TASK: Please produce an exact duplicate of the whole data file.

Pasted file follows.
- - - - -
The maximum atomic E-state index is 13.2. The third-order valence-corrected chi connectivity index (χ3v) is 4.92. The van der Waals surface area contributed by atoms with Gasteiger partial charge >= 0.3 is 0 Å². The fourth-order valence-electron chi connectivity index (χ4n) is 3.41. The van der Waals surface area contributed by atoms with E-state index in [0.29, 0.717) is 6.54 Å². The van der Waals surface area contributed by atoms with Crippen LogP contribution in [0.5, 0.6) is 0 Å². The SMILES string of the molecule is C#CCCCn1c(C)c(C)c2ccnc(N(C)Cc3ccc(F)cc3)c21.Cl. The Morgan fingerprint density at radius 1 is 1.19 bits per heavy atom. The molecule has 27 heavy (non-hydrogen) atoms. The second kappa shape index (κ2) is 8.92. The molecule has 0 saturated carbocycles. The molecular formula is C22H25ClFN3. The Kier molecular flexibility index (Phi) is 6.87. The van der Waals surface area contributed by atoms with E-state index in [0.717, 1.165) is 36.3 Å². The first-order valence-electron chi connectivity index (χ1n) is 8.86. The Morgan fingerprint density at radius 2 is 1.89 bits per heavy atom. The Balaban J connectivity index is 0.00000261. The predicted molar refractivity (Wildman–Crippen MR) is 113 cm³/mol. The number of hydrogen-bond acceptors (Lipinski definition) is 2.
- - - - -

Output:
The maximum atomic E-state index is 13.2. The third-order valence-corrected chi connectivity index (χ3v) is 4.92. The van der Waals surface area contributed by atoms with Gasteiger partial charge >= 0.3 is 0 Å². The fourth-order valence-electron chi connectivity index (χ4n) is 3.41. The van der Waals surface area contributed by atoms with E-state index in [0.29, 0.717) is 6.54 Å². The van der Waals surface area contributed by atoms with Crippen LogP contribution in [0.5, 0.6) is 0 Å². The SMILES string of the molecule is C#CCCCn1c(C)c(C)c2ccnc(N(C)Cc3ccc(F)cc3)c21.Cl. The Morgan fingerprint density at radius 1 is 1.19 bits per heavy atom. The molecule has 27 heavy (non-hydrogen) atoms. The second kappa shape index (κ2) is 8.92. The molecule has 0 saturated carbocycles. The molecular formula is C22H25ClFN3. The Kier molecular flexibility index (Phi) is 6.87. The van der Waals surface area contributed by atoms with E-state index in [0.717, 1.165) is 36.3 Å². The first-order valence-electron chi connectivity index (χ1n) is 8.86. The Morgan fingerprint density at radius 2 is 1.89 bits per heavy atom. The Balaban J connectivity index is 0.00000261. The predicted molar refractivity (Wildman–Crippen MR) is 113 cm³/mol. The number of hydrogen-bond acceptors (Lipinski definition) is 2.